An emerging referendum on the future of the governing party in Ontario

di Redazione del November 18, 2016

03futurodelpartitoAn emerging referendum on the future of the governing party in Ontario

by The Honourable Joe Volpe, Publisher

TORONTO - This weekend may prove a pivotal one for the fortunes of Premier Kathleen Wynne. Her Party is meeting to hit the Reset button and to explore new directions. Loyalists will put on their “game face” to ensure that she remain an integral part of those directions.

It will be a valiant effort. At time of writing, the final results of the two bye-elections in Niagara Falls and Ottawa were not yet in but they will be on everyone’s lips as party members meander through the halls of the Convention. The atmosphere will not be jubilant, irrespective of their outome.

That is because Opinion Polls have been brutal for the governing Liberals and for the Premier for several months. Granted, generally speaking, polls have lost much of their credibility of late; however, in Ontario they are consistent in reporting on three troubling areas for the Premier personally (and consequently for her Party).

Her favourability rating is now consistently polling in the low teens and trending downwards. As one Queens Park aide put it, in a moment of frustration, “how can she currently be incapable of besting that mannequin”, in a not so subtle reference to the virtually unknown leader of the Conservatives.

It is a powerful argument, one that makes Liberals anxious about the seats they hold and need to keep if they want to continue to govern.

But the Party’s level of support is equally disturbing given its disproportionate reliance on Toronto.

It is highly unlikely that, with Premier Wynne at the helm, very many Liberal candidates outside of Downtown Toronto, parts of Ottawa and Northern Ontario will taste the nectar of victory in 18 months’ time.
Thirdly, pollsters are continually asking for responses to questions that no political leader wants or needs to answer – ones that used to be characterized as “when did you stop beating your wife?” with that context, discussions invariably are charged with provocative language pointing to favouritism, incompetence and corruption. True or not, the Clinton-Trump face off indicates that frequency and quantity of “charges” tend to stick to the target.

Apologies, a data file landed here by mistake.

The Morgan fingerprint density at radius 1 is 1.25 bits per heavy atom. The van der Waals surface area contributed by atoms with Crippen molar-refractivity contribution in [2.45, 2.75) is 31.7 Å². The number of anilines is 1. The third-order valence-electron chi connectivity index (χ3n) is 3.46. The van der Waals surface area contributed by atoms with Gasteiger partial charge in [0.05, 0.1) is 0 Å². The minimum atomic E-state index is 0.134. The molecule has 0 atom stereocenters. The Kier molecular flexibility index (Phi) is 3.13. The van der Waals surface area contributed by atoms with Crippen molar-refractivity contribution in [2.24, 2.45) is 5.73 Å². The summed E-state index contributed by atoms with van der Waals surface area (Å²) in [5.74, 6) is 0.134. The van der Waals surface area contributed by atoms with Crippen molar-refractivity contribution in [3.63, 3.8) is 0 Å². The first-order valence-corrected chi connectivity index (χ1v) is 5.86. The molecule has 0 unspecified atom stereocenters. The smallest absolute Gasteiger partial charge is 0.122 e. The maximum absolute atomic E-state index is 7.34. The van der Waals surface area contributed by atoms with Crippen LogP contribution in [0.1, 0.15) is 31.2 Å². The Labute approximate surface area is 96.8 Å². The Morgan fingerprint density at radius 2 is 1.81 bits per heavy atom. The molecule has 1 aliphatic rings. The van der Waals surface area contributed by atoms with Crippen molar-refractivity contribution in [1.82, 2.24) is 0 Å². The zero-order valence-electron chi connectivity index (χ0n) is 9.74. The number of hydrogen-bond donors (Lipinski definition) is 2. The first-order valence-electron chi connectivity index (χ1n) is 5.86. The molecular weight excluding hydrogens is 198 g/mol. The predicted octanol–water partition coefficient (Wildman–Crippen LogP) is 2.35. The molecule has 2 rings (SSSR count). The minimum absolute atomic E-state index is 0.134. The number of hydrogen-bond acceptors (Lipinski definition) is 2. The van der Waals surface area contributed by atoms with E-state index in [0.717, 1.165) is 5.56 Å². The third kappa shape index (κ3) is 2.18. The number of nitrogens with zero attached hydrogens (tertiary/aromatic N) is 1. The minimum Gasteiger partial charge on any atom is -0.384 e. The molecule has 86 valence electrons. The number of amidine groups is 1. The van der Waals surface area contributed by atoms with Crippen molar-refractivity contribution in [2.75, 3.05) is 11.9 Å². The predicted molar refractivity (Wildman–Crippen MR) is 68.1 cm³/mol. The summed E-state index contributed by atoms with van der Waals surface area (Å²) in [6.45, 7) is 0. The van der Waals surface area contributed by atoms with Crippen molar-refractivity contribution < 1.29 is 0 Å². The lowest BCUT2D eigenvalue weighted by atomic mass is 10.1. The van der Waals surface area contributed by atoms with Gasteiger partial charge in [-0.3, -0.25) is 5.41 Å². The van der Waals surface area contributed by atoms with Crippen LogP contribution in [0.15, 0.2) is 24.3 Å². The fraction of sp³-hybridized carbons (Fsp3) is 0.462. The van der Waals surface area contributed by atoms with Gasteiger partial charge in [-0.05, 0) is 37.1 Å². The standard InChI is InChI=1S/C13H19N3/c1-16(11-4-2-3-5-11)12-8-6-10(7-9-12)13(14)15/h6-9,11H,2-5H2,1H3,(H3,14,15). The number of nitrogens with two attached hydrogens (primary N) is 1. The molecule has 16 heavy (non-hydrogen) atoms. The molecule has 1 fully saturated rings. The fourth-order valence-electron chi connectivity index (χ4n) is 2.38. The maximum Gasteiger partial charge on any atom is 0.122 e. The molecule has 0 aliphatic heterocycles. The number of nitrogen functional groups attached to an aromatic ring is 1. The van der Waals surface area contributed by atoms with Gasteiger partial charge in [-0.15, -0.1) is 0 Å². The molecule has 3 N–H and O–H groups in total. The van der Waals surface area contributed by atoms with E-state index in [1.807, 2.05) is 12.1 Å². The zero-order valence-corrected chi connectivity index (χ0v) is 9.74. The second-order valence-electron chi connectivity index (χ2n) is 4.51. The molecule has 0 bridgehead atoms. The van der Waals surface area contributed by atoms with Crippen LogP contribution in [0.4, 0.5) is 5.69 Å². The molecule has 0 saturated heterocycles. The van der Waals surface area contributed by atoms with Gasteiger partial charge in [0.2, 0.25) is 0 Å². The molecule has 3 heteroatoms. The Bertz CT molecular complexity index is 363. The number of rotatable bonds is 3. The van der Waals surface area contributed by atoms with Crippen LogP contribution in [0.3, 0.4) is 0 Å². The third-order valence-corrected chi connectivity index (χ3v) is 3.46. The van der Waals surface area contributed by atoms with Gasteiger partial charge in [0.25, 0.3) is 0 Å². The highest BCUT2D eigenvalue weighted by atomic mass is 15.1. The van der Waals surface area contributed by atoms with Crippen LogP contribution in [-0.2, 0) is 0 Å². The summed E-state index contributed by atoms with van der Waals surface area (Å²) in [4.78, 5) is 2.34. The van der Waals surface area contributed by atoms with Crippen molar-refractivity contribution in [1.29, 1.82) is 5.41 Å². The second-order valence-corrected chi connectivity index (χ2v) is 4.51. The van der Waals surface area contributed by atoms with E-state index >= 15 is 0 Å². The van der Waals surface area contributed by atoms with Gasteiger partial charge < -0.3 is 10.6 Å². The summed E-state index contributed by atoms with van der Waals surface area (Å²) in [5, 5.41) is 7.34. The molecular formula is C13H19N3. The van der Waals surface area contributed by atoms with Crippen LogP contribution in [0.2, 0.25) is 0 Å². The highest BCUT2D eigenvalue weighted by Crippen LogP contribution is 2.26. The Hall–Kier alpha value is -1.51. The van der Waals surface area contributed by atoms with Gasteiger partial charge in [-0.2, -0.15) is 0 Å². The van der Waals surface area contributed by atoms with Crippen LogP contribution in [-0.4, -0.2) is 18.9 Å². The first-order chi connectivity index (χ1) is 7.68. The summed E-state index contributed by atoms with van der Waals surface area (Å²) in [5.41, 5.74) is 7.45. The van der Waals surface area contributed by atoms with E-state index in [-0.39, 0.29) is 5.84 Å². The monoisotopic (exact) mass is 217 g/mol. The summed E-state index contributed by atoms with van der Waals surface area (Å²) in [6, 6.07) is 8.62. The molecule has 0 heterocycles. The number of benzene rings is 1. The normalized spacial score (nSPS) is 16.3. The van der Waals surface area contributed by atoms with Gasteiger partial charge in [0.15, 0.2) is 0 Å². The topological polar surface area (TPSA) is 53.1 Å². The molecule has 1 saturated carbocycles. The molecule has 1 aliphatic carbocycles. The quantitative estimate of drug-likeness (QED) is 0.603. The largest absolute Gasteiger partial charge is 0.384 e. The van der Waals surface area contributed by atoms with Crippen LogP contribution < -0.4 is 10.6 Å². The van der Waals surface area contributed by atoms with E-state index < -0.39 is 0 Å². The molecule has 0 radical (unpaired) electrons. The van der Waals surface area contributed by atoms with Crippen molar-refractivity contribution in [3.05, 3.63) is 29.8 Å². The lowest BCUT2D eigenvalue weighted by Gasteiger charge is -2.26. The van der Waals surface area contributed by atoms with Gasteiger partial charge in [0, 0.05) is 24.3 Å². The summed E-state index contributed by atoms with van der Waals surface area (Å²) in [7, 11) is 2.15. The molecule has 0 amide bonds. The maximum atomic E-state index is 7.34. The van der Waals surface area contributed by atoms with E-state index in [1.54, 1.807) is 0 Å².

She, and her Party need to change the channel. It is easier said than done. Premier Wynne has focused on a Legacy issue that is “social/educational” in nature. Those who look to hard, economic, pocketbook issues in the long term have started to cast their nets further afield, so to speak.

Some of them, building and trade unions in particular, have started to encourage their champions in Cabinet to begin the required organizational planning in the event that the Premier opts to cede her position in the new year rather than fight it out.

They have ready-made organizational structures capable of making an immediate impact on future planning.

The whispers are becoming ever more insistent and the Cabinet Ministers ever more visible on “announcements” whose impact is measured only in terms of potential delegates leading to that eventuality.

The Premier is still the Premier. Political circumstances can always change. Some of those Cabinet Ministers should slow down, lest their impatience turn into tears for themselves and their colleagues.

(Friday 18 November 2016)

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